Malicious Whites, Greedy Women, and Virtuous Volunteers

Negotiating Social Relations through Clinical Trial Narratives in South Africa

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Abstract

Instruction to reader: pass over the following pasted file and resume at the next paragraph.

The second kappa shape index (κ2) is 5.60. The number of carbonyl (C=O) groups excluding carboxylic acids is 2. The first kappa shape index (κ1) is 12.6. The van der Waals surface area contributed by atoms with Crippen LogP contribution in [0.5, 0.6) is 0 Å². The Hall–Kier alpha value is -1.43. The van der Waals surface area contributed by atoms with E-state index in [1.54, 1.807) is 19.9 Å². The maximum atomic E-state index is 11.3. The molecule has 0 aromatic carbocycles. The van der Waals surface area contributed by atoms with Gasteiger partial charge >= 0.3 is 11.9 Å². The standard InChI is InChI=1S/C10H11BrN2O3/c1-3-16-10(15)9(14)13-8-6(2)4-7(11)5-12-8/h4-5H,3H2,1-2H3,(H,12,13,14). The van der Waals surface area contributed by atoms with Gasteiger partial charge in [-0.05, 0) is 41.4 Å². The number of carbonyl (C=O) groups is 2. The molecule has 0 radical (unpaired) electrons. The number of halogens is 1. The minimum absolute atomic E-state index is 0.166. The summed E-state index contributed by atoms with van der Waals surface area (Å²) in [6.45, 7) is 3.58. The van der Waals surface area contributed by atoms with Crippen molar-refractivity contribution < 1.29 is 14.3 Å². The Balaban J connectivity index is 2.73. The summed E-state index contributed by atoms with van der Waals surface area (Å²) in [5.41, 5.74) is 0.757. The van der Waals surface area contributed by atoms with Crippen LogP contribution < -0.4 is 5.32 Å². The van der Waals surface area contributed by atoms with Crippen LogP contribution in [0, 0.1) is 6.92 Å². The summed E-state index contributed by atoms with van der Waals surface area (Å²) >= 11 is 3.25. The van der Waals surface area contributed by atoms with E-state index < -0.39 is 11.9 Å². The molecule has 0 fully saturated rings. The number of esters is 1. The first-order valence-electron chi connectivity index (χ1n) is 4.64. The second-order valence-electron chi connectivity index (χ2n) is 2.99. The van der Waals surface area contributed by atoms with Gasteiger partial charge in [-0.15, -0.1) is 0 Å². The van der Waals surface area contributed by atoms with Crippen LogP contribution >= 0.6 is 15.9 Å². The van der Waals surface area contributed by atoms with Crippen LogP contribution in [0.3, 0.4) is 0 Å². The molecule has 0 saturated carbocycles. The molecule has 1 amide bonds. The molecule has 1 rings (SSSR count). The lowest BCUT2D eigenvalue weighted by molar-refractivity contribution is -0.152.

As clinical trial research increasingly permeates sub-Saharan Africa, tales of purposeful HIV infection, blood theft, and other harmful outcomes are widely reported by participants and community members. Examining responses to the Microbicide Development Programme 301—a randomized, double-blind, placebo-controlled microbicide trial—we investigate the ways in which these accounts embed medical research within postcolonial contexts. We explore three popular narratives circulating around the Johannesburg trial site: malicious whites killing participants and selling their blood, greedy women enrolling in the trial solely for financial gain, and virtuous volunteers attempting to ensure their health and aid others through trial participation. We argue that trial participants and community members transform medical research into a meaningful tool that alternately affirms, debates, and challenges contemporary social relations.

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